Friday, April 5, 2013

The Phonics Dance

After leaving second grade I thought I would never use Virginia Dowd's The Phonics Dance again. Boy was I wrong! Friends, my fourth graders still struggle with decoding some of their words because the only word attack strategy they are familiar with is to sound it out or use context clues. What about words that are not phonetically correct? How are these students suppose to attack these words? The answer... they can't! We have to teach them.

Everyday while my students are in their centers I rotate through the classroom and confer with readers. I use my Reader's Workshop binder to record all kinds of information about what I hear and what I see. Most of the things I hear and see with my fourth graders fluency wise are: decoding problems, intonation and accuracy. I use these notes to help set up my intervention groups. After reading with each student I observe common patterns in their weaknesses. One day after listing to my students read, I decided to pull the students who I had observed with decoding problems. I showed them each of the The Phonics Dance cards and asked them to tell me the sound that the letter combination made. I was shocked! They had no clue! There was a long pause and then /a/ /u/. The next day, I assessed each letter combination they knew and did not know and we went to work.

First students learned The Phonics Dance by singing, chanting rhymes and dancing for common blend, digraphs and diphthongs like au, aw, ough, ing, th and ou. I did not introduce one card a day, but more like four or five since they were older students. The best part about The Phonics Dance is that it is a spiral review. After practicing these sounds in isolation we began working on placing them within words and "hunking" and "chunking". When students are "hunking" or chunking " they are training themselves to look at letter combinations and the sounds these combinations make instead of looking at each letter individually.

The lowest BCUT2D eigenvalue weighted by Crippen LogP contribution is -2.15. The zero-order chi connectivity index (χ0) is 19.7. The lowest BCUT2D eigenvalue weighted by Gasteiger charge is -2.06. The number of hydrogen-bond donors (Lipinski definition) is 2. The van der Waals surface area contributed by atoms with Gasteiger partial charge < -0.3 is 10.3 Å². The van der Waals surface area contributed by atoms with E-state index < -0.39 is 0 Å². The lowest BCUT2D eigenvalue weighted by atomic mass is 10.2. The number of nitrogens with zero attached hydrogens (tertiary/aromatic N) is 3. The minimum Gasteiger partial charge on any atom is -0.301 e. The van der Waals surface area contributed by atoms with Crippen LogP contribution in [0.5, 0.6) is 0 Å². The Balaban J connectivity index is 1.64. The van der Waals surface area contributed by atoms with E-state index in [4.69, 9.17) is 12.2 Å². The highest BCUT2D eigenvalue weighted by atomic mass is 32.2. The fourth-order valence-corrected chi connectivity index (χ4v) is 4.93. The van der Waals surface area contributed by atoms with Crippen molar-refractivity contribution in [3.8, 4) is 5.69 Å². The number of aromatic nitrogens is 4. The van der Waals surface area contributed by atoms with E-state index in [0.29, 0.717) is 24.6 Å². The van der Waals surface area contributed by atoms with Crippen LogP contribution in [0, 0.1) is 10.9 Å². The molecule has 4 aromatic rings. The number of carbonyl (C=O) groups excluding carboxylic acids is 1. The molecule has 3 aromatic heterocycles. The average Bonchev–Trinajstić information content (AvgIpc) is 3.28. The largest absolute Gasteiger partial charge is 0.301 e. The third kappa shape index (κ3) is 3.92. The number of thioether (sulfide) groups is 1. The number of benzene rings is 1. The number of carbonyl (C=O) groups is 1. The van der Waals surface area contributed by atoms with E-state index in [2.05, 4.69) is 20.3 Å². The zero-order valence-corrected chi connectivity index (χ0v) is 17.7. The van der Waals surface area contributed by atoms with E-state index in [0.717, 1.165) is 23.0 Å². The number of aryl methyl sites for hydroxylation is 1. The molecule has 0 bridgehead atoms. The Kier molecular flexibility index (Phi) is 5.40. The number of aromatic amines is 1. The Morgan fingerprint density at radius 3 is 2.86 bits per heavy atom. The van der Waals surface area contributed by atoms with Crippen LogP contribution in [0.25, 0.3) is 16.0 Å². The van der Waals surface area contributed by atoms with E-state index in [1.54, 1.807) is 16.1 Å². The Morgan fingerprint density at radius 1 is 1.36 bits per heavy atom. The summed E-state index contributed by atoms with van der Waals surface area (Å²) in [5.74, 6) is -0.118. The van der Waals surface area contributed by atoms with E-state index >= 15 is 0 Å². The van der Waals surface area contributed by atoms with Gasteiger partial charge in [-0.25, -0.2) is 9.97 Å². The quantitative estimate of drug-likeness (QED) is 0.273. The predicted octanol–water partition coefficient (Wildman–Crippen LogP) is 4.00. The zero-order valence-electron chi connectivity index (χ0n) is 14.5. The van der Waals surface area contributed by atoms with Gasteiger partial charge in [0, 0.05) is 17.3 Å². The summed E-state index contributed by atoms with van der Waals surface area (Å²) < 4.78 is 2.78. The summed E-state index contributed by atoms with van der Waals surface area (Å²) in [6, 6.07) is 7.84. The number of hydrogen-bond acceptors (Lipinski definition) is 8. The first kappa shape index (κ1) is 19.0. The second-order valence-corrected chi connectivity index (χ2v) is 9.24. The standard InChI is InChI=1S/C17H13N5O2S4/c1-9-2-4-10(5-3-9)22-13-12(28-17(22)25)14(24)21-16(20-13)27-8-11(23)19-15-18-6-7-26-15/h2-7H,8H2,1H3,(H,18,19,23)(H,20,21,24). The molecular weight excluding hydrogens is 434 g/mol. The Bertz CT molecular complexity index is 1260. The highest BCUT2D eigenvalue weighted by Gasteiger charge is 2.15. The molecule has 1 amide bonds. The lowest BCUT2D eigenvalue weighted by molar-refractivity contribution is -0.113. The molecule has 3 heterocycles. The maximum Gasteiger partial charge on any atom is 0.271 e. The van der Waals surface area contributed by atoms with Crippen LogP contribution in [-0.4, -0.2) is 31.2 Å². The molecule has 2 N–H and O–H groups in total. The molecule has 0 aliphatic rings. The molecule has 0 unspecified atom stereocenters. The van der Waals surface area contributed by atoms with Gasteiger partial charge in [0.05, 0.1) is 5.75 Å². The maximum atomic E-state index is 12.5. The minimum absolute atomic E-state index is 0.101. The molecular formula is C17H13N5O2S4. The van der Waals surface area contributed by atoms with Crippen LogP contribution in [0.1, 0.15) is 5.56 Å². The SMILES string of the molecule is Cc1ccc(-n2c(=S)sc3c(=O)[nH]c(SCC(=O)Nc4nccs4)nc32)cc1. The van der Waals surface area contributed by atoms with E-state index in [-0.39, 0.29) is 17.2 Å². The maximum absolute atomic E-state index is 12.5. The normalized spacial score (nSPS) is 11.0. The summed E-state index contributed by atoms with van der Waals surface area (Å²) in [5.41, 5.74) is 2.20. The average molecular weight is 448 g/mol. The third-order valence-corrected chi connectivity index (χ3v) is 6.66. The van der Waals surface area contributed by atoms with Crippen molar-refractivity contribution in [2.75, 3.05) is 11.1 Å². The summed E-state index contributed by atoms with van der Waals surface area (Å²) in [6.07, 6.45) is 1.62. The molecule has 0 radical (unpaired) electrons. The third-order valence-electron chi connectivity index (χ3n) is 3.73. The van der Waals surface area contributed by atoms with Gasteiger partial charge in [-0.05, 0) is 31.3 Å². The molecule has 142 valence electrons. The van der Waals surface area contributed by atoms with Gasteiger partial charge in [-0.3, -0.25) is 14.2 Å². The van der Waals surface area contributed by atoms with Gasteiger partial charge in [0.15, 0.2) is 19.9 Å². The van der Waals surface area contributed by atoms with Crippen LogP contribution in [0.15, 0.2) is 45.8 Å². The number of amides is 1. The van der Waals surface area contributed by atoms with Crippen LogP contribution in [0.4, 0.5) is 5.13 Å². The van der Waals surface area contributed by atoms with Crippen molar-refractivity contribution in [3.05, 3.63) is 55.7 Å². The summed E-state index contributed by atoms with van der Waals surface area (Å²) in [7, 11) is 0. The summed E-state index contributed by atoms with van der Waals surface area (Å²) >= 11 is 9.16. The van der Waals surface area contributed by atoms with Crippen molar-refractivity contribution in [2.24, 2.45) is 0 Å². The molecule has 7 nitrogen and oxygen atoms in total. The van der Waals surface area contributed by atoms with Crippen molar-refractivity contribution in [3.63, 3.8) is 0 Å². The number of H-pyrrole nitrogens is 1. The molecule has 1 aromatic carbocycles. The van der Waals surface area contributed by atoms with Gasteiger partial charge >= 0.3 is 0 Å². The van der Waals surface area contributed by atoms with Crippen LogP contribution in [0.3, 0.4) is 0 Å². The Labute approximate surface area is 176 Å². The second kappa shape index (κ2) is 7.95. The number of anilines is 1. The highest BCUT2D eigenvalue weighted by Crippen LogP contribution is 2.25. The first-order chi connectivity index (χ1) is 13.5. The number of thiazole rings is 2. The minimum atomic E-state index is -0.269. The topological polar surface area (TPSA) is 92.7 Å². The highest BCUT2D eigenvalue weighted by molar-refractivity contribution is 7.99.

Finally, it was time for reading paragraphs with these letter combinations hidden within the words. This was not an overnight success  There were many days in which I sat with a whiteboard beside a child as they were reading. Once they came to a word they could not sound out I would write it on the white board. Then we would "hunk" and "chunk" the word together. Now the responsibility has shifted to the students and they record unknown words on their board and "hunk" and "chunk" it themselves. To me the board was a way to show a "think-aloud" strategy for them. Eventually, the board will be gone and they will be much more fluent readers. These students are now responsible for looking for the "hunks" and "chunks" within their spelling words and even creating new words that have the same weekly spelling pattern.

As you can see The Phonics Dance can be used with any grade. After all this is what intervention is about. Finding out what individual students need and making sure they get it! If you would like to see a free sample of what you will get when you purchase The Phonics Dance click here.


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2 comments:

  1. I LOVE the Phonics Dance! This is my first year to use it and I'm not sure I'll ever be able to teach without doing it. My students can decode so much better and constantly search for hunks and chunks in words we see. Great post!


    Rowdy in First Grade

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  2. What is the title of the book? I looked at the website but none of the books were 446 pages long as shown in your freebie PDF.

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